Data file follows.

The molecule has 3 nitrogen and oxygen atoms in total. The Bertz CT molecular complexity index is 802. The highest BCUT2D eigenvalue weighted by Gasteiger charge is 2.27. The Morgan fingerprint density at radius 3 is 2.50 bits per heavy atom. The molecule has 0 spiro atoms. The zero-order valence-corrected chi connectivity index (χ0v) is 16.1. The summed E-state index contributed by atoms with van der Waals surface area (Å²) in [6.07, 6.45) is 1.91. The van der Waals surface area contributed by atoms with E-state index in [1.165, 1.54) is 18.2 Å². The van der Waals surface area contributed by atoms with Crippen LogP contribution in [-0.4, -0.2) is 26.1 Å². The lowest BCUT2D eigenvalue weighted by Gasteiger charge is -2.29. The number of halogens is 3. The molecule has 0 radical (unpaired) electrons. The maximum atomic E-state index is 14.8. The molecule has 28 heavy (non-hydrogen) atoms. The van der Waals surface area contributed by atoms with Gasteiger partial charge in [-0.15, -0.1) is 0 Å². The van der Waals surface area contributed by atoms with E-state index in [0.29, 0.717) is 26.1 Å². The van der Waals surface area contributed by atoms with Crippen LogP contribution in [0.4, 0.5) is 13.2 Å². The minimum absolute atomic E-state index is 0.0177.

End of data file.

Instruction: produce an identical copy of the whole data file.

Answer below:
The molecule has 3 nitrogen and oxygen atoms in total. The Bertz CT molecular complexity index is 802. The highest BCUT2D eigenvalue weighted by Gasteiger charge is 2.27. The Morgan fingerprint density at radius 3 is 2.50 bits per heavy atom. The molecule has 0 spiro atoms. The zero-order valence-corrected chi connectivity index (χ0v) is 16.1. The summed E-state index contributed by atoms with van der Waals surface area (Å²) in [6.07, 6.45) is 1.91. The van der Waals surface area contributed by atoms with E-state index in [1.165, 1.54) is 18.2 Å². The van der Waals surface area contributed by atoms with Crippen LogP contribution in [-0.4, -0.2) is 26.1 Å². The lowest BCUT2D eigenvalue weighted by Gasteiger charge is -2.29. The number of halogens is 3. The molecule has 0 radical (unpaired) electrons. The maximum atomic E-state index is 14.8. The molecule has 28 heavy (non-hydrogen) atoms. The van der Waals surface area contributed by atoms with Gasteiger partial charge in [-0.15, -0.1) is 0 Å². The van der Waals surface area contributed by atoms with E-state index in [0.29, 0.717) is 26.1 Å². The van der Waals surface area contributed by atoms with Crippen LogP contribution in [0.4, 0.5) is 13.2 Å². The minimum absolute atomic E-state index is 0.0177.